Observer: Last of a Legacy
SAXOPHONIST Lester Sterling, the lone surviving original member of the Skatalites and Doreen Shaffer, long-time vocalist with the pioneer band, have added their voices to the list of persons paying tribute to bass player Lloyd Brevett.
Brevett, the band’s original bass player, died last Thursday in Kingston at age 80.
When Splash caught up with Sterling and Shaffer, who both call New York City home, sadness tinged their voices.
“It’s really sad, just sad, very sad,” said Sterling.
“I knew he was ailing and how much the death of his son took a toll on him both mentally and physically. I have since spoken to his wife Ruth, but it’s really sad,” said Shaffer.
Sterling, who still tours with the Skatalites, recalled the musical circle that brought himself and Brevett together over a half a century ago.
“I knew Brevett from before we started playing music together — from the 1950s. As a teenager I used to watch him playing his music at Coney Island. You see I was always following the music from I was a youngster — I was trained at the Alpha Boys’ School,” he reflects.
“We would meet again through a circle of music that would be completed when we both became studio musicians at Studio One and lead to the formation of the Skatalites back in 1964.”
Shaffer says she was still in school when her path crossed with a set of studio musicians at producer Clement ‘Coxsone’ Dodd’s famed Studio One.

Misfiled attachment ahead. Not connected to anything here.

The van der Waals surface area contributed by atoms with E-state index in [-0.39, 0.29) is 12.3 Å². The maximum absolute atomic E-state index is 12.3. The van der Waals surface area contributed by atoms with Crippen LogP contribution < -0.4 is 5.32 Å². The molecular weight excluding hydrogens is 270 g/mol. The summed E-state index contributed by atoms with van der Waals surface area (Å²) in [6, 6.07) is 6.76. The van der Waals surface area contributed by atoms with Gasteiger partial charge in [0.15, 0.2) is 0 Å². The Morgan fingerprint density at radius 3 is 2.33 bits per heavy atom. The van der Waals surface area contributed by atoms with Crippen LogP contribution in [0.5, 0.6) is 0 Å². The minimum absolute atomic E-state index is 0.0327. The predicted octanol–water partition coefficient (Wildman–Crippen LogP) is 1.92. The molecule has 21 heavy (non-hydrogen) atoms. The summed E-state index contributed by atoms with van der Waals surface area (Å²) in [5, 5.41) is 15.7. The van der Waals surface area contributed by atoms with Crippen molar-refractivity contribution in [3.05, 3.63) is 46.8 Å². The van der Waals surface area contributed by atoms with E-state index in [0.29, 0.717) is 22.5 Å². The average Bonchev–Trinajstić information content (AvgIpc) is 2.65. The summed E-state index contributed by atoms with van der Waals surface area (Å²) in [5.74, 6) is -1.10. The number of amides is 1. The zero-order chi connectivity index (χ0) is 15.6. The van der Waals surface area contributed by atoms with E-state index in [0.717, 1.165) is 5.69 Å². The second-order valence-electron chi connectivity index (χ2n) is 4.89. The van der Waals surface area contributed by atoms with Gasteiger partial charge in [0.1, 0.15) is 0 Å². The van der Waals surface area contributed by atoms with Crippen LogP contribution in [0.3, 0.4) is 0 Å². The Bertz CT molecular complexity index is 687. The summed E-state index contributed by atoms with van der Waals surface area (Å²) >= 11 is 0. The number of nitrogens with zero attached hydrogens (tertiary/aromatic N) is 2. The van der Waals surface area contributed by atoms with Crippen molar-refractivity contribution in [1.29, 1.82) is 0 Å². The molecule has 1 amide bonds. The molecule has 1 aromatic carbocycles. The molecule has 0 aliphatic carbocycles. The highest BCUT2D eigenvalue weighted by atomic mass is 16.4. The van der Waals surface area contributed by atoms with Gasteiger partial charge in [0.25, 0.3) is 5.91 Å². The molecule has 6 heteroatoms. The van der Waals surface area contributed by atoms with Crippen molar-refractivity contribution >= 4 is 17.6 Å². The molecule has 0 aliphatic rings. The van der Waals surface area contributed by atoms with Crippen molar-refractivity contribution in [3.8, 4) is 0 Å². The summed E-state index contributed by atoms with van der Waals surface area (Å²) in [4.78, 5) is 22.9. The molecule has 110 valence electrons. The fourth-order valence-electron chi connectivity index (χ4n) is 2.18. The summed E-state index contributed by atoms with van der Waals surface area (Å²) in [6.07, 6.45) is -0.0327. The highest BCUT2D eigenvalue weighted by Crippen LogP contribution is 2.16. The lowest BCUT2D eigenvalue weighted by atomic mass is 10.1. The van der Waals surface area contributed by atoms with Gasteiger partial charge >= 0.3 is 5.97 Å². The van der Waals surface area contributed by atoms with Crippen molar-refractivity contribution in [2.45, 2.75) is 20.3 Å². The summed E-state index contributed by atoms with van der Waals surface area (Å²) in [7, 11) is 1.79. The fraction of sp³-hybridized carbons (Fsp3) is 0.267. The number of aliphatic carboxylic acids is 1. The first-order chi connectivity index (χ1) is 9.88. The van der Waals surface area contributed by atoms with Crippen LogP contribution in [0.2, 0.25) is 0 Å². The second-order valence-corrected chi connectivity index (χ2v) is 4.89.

“I had gone to the studio for an audition and it was there I met (drummer) Lloyd Knibb. He explained that they were thinking of forming a band and asked if I was interested in joining. I was still young and living at home so I told them I have to ask my mother,” says Shaffer.
After getting the go-ahead, she would meet the other members of the band including keyboardist Jackie Mittoo and Brevett.
Her first recording with the band would be Adorable You, a catchy ditty with melody drawn from Dinah Washington’s What a Difference a Day Makes.
Both were generous in their complements for Brevett.
“He was an extremely talented musician, a great player,” says Sterling. Shaffer encouraged his family to take heart in the fact that Brevett’s style is still being copied by bass players worldwide.
“That says something for the quality musician he was. All the members of the band were so talented, so advanced, they were ahead of their time, and Brevett was no different,” she notes.
Despite their success, there were differences which threatened the stability of the band.
“It was not always rosy,” states Shaffer, “we had our ups and down just like any other group or family.”
Sterling notes it was the rivalry among members that helped them to produce such excellent music.
“The competition fueled the talent. If Tommy (McCook) blow something on the tenor saxophone, Roland (Alphonso) wanted to better him, and I would strive to play better than the two of them. It made us better artistes,” Sterling says.
With an impressive cataloge of music, what is their favorite Skatalites track?
Shaffer is divided, drawing for Man in the Street and the hugely popular Guns of Navarone.
“They are just great tunes and really define the Skatalites sound,” she says.
Sterling claims Lee Harvey Oswald as his favorite. He recalls a gig in Montego Bay, when the moment he began to blow the opening lines everyone at the event rushed to the dance floor.
“That always happens when we play this tune. It has that effect on people,” Sterling says.
While Shaffer is planning on coming to Jamaica for Brevett’s funeral service, Sterling doubts he can attend. He is battling complications from diabetes.
The Skatalites still tours. The current band includes four Jamaicans — Trevor ‘Sparrow’ Thompson on drums, Val Douglas on bass, Sterling and Shaffer